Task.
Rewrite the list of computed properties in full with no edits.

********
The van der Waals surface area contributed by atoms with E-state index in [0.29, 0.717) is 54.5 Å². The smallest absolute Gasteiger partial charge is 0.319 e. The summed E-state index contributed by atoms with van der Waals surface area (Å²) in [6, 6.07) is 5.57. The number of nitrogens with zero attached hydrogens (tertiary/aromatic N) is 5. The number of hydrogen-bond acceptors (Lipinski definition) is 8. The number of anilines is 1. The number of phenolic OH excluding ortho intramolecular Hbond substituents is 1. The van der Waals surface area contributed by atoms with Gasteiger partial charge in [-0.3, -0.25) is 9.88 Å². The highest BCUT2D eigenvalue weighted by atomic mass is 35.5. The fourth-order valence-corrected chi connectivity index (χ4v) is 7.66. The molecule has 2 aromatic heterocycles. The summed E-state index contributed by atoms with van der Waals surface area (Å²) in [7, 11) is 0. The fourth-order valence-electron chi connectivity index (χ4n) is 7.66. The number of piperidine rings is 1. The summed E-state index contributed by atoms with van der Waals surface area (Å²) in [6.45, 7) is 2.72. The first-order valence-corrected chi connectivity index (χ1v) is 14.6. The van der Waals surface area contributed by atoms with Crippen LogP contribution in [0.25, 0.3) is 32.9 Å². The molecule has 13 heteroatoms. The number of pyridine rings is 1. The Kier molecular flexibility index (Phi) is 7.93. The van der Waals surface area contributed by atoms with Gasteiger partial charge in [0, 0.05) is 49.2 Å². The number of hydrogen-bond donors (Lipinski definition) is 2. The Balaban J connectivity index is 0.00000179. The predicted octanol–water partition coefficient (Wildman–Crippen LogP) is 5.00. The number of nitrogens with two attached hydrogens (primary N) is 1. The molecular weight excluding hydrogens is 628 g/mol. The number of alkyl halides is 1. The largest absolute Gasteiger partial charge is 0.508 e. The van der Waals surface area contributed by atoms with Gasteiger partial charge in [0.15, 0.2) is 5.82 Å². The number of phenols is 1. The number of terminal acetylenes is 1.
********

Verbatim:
The van der Waals surface area contributed by atoms with E-state index in [0.29, 0.717) is 54.5 Å². The smallest absolute Gasteiger partial charge is 0.319 e. The summed E-state index contributed by atoms with van der Waals surface area (Å²) in [6, 6.07) is 5.57. The number of nitrogens with zero attached hydrogens (tertiary/aromatic N) is 5. The number of hydrogen-bond acceptors (Lipinski definition) is 8. The number of anilines is 1. The number of phenolic OH excluding ortho intramolecular Hbond substituents is 1. The van der Waals surface area contributed by atoms with Gasteiger partial charge in [-0.3, -0.25) is 9.88 Å². The highest BCUT2D eigenvalue weighted by atomic mass is 35.5. The fourth-order valence-corrected chi connectivity index (χ4v) is 7.66. The molecule has 2 aromatic heterocycles. The summed E-state index contributed by atoms with van der Waals surface area (Å²) in [7, 11) is 0. The fourth-order valence-electron chi connectivity index (χ4n) is 7.66. The number of piperidine rings is 1. The summed E-state index contributed by atoms with van der Waals surface area (Å²) in [6.45, 7) is 2.72. The first-order valence-corrected chi connectivity index (χ1v) is 14.6. The van der Waals surface area contributed by atoms with Crippen LogP contribution in [0.25, 0.3) is 32.9 Å². The molecule has 13 heteroatoms. The number of pyridine rings is 1. The Kier molecular flexibility index (Phi) is 7.93. The van der Waals surface area contributed by atoms with Gasteiger partial charge in [0, 0.05) is 49.2 Å². The number of hydrogen-bond donors (Lipinski definition) is 2. The Balaban J connectivity index is 0.00000179. The predicted octanol–water partition coefficient (Wildman–Crippen LogP) is 5.00. The number of nitrogens with two attached hydrogens (primary N) is 1. The molecular weight excluding hydrogens is 628 g/mol. The number of alkyl halides is 1. The largest absolute Gasteiger partial charge is 0.508 e. The van der Waals surface area contributed by atoms with Gasteiger partial charge in [0.15, 0.2) is 5.82 Å². The number of phenols is 1. The number of terminal acetylenes is 1.